Join GOOD Ideas for Cities at the Biennale in Venice, Italy

Our GOOD Ideas for Cities project is representing the U.S. at the 13th International Architecture Biennale in Venice, Italy. Join us on August 29!

Our GOOD Ideas for Cities program has traveled to six American cities in 2012, assigning creative problem-solvers real urban challenges proposed by city leaders and presenting the results at lively public forums. Earlier this year we found out that GOOD Ideas for Cities was selected as one of 124 urban design projects as part of Spontaneous Interventions: design actions for the common good, the exhibition at the U.S. Pavilion at the 13th International Architecture Biennale in Venice, Italy. We could not be more thrilled to be in the company of hundreds of projects from 55 countries all focused on improving our cities through great design—many of which we've covered here on GOOD.

While the exhibition will be up from August 29 until November 25, in the spirit of on-the-ground urban intervention, we're taking GOOD Ideas for Cities international, with a special event at the Biennale on Wednesday, August 29. Join GOOD Ideas for Cities editor Alissa Walker, Ezio Micelli, Venice's deputy mayor for urban planning, and three teams consisting of architects and local leaders, who will address three challenge facing the Venice community. And if you can't make it to Venice, stay tuned for videos and coverage, which will be posted right here.

GOOD Ideas for Cities Venice, Italy
Wednesday, August 29
4:00 to 7:00 p.m.
4:00 p.m. Program
6:00 p.m. Reception
The U.S. Pavilion at the Giardini
The 13th International Venice Architecture Biennale
Venice, Italy
Free and open to the public with admission to the Biennale, ticket information here\n
Generously supported by ArtPlace\n
The Challenges\n
1. Venice, made up of its many islands, is situated at the heart of a lagoon system that is rich in cultural heritage and wildlife. Yet modern infrastructure development and economic growth have brought the lagoon ecology and natural dynamics to the brink of collapse as well as threatening traditional livelihoods for residents. In what ways could the lagoon be brought back into the everyday life of Venice and considered an asset for the city without relegating it to being merely another tourist attraction?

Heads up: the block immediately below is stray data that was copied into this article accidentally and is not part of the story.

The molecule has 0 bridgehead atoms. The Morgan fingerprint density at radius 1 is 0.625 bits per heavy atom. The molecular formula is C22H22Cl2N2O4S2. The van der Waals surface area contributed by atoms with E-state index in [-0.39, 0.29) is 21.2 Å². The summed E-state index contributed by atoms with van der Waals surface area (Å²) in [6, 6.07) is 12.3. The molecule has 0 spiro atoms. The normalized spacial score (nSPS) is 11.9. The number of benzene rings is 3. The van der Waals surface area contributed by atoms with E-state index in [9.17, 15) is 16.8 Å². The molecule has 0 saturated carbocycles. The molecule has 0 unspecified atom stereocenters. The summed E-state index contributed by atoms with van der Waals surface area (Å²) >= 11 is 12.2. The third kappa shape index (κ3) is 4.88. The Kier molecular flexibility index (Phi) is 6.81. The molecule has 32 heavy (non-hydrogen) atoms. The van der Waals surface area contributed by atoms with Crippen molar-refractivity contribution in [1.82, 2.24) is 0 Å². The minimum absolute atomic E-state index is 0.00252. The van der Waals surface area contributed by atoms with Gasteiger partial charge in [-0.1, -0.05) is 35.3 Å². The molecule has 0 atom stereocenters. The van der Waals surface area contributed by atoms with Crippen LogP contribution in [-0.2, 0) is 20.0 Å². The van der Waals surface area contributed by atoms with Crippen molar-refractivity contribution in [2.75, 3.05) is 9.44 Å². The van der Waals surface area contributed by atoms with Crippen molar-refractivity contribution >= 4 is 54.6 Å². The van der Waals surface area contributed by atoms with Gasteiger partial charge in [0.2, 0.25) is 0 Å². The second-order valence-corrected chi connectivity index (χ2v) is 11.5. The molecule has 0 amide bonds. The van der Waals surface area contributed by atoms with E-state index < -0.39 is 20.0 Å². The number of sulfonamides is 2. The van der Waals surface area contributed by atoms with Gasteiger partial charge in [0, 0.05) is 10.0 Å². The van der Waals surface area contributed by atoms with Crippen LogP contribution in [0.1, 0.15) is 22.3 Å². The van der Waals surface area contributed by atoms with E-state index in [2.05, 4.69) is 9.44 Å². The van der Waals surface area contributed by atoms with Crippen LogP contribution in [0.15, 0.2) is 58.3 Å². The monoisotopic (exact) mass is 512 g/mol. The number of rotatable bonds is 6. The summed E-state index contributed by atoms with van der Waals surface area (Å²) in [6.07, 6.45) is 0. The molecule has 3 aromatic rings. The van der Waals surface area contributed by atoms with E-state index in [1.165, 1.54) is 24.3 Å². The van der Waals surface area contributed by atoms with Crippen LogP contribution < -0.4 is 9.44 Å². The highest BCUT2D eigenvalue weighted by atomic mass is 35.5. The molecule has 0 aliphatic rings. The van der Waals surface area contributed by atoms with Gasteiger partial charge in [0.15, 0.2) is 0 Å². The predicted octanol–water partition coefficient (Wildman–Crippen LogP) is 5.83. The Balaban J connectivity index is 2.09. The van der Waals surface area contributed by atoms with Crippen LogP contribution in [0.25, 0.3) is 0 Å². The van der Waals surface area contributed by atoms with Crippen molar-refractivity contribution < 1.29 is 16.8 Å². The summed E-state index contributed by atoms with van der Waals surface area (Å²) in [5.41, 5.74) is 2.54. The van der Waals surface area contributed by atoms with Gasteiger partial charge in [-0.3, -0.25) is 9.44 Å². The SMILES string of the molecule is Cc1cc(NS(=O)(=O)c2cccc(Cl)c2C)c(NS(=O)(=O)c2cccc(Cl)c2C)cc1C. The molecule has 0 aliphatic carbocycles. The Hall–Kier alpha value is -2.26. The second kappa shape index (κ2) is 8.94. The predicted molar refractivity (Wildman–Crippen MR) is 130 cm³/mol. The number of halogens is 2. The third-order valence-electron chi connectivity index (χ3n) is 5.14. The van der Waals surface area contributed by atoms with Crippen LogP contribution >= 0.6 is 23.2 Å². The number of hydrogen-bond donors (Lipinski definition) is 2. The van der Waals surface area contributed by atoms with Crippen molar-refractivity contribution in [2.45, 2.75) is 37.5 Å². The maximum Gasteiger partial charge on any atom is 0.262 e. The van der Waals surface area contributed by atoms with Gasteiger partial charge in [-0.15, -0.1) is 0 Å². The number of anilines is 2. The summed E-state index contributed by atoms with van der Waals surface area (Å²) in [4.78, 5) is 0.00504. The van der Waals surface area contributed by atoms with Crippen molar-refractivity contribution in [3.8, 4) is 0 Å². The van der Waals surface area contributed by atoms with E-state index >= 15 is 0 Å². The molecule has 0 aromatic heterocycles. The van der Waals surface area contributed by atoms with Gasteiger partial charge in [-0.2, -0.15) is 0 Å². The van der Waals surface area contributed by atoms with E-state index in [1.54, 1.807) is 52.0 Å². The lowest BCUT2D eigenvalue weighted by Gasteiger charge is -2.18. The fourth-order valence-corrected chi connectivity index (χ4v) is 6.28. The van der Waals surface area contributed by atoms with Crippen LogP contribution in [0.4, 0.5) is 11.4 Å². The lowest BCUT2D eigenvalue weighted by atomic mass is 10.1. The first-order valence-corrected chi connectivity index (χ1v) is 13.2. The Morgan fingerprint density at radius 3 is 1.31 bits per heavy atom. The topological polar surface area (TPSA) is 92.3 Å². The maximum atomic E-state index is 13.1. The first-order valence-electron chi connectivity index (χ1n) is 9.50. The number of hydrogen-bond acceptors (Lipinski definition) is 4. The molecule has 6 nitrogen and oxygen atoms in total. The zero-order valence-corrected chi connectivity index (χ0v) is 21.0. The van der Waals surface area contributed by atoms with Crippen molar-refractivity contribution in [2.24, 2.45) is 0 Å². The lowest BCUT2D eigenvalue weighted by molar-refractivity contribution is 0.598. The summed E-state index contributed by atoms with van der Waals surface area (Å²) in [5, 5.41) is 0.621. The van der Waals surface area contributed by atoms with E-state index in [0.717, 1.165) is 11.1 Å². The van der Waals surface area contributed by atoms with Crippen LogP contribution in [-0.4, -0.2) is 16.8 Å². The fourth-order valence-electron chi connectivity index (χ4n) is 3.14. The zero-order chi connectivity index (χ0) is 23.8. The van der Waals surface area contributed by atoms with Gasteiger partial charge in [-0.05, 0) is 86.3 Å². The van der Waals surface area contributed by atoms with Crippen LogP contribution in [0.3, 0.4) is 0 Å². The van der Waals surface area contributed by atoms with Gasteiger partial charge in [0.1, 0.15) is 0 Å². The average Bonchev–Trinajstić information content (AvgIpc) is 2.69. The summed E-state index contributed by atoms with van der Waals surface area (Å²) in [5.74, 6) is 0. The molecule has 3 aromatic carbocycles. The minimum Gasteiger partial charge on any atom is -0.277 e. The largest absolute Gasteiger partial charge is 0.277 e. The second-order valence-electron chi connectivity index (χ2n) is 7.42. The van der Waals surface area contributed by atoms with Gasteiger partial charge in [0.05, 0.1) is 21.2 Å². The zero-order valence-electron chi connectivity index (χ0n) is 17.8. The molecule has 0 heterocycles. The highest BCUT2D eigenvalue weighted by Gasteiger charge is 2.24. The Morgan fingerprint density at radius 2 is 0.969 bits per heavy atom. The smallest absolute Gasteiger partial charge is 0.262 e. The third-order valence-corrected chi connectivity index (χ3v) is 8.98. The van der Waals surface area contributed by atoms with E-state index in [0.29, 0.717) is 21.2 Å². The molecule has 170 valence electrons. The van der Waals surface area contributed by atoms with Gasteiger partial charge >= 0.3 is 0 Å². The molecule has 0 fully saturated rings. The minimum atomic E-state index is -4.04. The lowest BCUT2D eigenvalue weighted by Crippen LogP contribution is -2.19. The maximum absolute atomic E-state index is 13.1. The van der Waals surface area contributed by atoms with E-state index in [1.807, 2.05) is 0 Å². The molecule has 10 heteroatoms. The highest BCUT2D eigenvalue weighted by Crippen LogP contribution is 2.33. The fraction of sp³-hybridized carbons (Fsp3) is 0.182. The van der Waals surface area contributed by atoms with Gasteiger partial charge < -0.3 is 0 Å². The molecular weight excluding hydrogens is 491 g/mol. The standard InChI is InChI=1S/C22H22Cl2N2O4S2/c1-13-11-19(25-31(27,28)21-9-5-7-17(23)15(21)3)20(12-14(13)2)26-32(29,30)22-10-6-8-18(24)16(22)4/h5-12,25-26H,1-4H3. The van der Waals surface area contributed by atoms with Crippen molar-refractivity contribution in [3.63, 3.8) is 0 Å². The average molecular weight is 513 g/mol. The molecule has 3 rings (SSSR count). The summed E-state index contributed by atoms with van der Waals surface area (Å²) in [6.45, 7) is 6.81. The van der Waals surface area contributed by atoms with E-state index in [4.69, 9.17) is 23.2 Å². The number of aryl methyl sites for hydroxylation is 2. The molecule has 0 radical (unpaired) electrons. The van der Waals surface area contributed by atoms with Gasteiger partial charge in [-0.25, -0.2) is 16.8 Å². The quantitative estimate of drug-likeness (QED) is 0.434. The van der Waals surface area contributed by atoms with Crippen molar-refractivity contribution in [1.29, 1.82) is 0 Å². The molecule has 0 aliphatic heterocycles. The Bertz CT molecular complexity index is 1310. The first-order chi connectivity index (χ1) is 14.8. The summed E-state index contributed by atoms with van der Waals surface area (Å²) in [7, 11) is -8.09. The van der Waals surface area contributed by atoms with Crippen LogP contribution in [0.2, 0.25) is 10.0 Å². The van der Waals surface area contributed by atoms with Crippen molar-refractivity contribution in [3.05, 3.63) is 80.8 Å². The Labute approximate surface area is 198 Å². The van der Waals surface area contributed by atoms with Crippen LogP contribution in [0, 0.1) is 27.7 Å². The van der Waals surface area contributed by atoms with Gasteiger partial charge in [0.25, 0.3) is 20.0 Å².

Alessandro Tessari, ETB studio\n
Jane da Masto, We Are Here\n
2. Venice is being destroyed by its poor systems of garbage disposal and waste management. With foul smells and appearances, the canals of Venice are losing their charm as the filth has become more predominant—and infamous—than the beauty. How might the city create a different way of handling industrial waste, which would contribute to less water pollution and a greater overall sense of cleanliness and aesthetics in Venice?
Laura Candelpergher, Massimo Lepore, Raul Pantaleo, Simone Sfriso, STUDIO TAMASSOCIATI \n
Francesca Bortolotto Possati, CEO and Owner, The BAUERs\n
3. Venice has always been a melting pot of cultures, yet it is now populated by different communities that pass each other without really meeting: tourists, students, commuters and residents inhabit separate, parallel worlds that rarely merge. How can Venice’s transportation routes and connections be re-thought and re-created, within and beyond the city, to encourage interaction between different groups and promote new ways of encounter?